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that "State and public participation in the planning and development of repositories is essential in order to promote public confidence in the safety of disposal of such waste and spent fuel...." My reading of that finding is that not only does the Federal Government have to be accountable to the affected and interested parties in the Nation, but so do the other participants. An important part of the FY 1987 budget request is to fund participation by States and Indian Tribes..

I do not believe it is the intent of Congress to fund participation to thwart progress in developing a disposal system

that will provide reasonable assurance that the public and the

environment will be adequately protected from the hazards posed by high-level waste and spent fuel. Effective participation is, I believe, participation for the purpose of ensuring that the resulting decisions will adequately protect the public health, safety and environment.

Repositories

To date, DOE has identified nine potentially acceptable sites for the first repository, prepared draft Environmental Assessments which propose five of those sites as suitable for site characterization and propose three of the five sites for recommendation to the President for site characterization.

A lengthy review process was undertaken in which DOE reviewed approximately 23,000 comments received on the draft

Environmental Assessments. Based on comments, we selected one of

three ranking methodologies which have been identified in the

draft EA's to be used as an aid in the decision process to formally recommend sites for characterization. At the suggestion of several commentors, last fall, we requested the National Academy of Sciences (NAS) Board on Radioactive Waste Management to conduct an independent review of the appropriateness of the

ranking methodology -- referred to as the utility estimation method.

The NAS Board responded that the methodology, it properly applied, is appropriate, but further recommended that the application of the methodology be reviewed. Therefore, over the last several months, while doE has been completing final Environmental Assessments to accompany the formal nomination of sites for characterization and applying the ranking methodology in the recommendation decision process, the NAS Board and DOE have met several times on this subject. We expect to have a final review session in late March.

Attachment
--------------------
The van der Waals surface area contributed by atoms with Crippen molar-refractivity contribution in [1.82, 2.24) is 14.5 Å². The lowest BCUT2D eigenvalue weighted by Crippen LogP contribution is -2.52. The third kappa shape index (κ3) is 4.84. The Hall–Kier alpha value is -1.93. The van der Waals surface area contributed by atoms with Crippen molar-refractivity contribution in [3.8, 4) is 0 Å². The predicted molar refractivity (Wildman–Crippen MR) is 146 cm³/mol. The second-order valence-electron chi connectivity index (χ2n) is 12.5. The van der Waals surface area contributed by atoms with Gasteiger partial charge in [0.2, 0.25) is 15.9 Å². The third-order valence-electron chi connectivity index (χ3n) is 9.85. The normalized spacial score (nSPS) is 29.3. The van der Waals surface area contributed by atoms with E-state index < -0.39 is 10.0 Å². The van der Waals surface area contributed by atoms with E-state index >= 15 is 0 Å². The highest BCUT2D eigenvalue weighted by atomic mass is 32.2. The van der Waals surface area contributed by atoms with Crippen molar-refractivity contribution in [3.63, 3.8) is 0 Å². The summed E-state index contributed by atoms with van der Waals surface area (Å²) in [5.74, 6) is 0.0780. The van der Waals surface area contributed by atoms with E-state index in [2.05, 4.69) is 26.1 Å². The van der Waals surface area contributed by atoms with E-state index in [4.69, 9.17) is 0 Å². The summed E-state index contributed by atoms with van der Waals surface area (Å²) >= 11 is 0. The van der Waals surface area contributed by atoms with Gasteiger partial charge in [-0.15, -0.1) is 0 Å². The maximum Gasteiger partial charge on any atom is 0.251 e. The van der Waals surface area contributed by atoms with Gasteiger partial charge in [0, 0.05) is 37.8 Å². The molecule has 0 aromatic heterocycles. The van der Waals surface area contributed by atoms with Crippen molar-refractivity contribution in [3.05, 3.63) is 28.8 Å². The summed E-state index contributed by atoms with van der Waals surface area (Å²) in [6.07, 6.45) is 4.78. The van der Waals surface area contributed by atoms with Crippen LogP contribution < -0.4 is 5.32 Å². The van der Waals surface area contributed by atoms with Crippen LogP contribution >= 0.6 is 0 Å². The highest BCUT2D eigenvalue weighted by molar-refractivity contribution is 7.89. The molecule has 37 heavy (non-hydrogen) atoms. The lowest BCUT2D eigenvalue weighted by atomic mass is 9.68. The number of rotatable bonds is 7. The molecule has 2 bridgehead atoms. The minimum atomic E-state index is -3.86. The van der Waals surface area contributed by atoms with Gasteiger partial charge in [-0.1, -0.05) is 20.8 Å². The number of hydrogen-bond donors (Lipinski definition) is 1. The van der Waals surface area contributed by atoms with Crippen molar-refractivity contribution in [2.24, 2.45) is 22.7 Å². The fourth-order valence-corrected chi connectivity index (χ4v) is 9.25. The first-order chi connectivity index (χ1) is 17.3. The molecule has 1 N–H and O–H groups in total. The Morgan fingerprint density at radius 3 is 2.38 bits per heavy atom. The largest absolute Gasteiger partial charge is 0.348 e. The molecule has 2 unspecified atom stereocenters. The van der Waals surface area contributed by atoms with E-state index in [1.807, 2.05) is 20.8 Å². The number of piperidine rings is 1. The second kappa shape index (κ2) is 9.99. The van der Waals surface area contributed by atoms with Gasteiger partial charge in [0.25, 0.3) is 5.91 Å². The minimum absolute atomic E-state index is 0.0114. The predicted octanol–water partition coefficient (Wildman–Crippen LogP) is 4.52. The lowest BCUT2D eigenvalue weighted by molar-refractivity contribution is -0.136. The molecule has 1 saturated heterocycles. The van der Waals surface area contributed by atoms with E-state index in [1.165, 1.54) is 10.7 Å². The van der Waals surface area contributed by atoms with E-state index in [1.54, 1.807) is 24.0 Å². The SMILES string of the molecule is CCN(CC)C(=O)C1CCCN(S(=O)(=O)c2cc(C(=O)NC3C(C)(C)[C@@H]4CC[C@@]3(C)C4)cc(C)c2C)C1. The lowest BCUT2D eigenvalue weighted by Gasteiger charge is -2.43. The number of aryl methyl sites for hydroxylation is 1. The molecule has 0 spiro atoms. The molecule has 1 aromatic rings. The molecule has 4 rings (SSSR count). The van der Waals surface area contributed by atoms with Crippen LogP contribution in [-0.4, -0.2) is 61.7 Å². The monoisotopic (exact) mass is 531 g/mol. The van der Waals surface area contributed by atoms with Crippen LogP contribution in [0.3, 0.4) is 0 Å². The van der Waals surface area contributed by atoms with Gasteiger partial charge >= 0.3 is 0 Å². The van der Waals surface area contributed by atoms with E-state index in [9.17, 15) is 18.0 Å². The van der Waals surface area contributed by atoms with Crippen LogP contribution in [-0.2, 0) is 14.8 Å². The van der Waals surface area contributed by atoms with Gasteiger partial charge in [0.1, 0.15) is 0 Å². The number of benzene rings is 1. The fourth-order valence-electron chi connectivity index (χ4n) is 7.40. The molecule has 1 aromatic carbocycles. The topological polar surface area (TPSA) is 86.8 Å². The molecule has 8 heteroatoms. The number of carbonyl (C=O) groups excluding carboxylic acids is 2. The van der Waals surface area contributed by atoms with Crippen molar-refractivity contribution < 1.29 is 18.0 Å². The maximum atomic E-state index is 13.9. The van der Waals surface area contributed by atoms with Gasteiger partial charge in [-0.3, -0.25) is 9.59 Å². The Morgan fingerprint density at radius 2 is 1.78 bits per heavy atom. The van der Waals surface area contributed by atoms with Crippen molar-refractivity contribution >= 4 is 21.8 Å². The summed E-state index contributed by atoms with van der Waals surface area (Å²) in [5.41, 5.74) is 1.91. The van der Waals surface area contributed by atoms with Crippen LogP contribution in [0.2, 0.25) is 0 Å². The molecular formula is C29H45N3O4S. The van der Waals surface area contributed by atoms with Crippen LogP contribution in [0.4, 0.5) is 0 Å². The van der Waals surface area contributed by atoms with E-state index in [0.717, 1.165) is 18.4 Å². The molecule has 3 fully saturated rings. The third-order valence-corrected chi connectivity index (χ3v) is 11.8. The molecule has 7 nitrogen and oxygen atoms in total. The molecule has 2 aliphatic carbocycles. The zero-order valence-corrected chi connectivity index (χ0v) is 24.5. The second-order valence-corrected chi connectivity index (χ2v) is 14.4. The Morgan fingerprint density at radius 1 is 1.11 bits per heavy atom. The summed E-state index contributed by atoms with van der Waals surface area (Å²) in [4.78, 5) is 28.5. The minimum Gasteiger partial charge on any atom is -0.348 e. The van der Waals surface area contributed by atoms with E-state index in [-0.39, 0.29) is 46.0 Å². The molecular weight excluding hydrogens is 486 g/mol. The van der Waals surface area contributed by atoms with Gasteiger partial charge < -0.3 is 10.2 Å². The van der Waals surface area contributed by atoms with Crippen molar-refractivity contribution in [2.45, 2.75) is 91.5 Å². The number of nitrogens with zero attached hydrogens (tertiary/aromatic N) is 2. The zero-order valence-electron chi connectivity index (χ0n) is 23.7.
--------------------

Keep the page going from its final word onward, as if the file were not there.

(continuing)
We consider the review by the NAS Board to be quite valuable in ensuring us, as well as the public, that the decisions being made in the siting process are indeed scientifically and technically sound. Based on our discussions with the NAS Board, we currently expect to issue final Environmental Assessments and formally nominate and recommend sites for characterization this Spring, around the end of April. The formal nomination and

recommendation will be based on siting guidelines (10 CFR 960),

utilizing available geotechnical, environmental and other

relevant information contained in the Environmental Assessments,

and will be accompanied by Environmental Assessments and the comments provided by the NAS Board.

The FY 1987 budget request for first repository activities is $541.8 million compared to the FY 1986 appropriation of $386.0 million. This increase is primarily due to the site characterization activities which are planned to commence in FY 1987. The extensive site evaluation involved in site characterization includes construction of deep, exploratory shafts at the three sites approved for site characterization and in situ testing. DOE is planning two shafts at each site. Shaft construction at the three sites will take approximately two years with in situ tests scheduled to start in FY 1989.

The FY 1988 budget estimate for first repository activities is $632.4 million and the FY 1989 budget estimate is $571.5

million.

Major program milestones associated with the first

repository are:

Milestones

Calendar Year

o Issue final environmental assessments April 1986
o Nominato at least five sites and recommend

three candidate sites to President for
characterization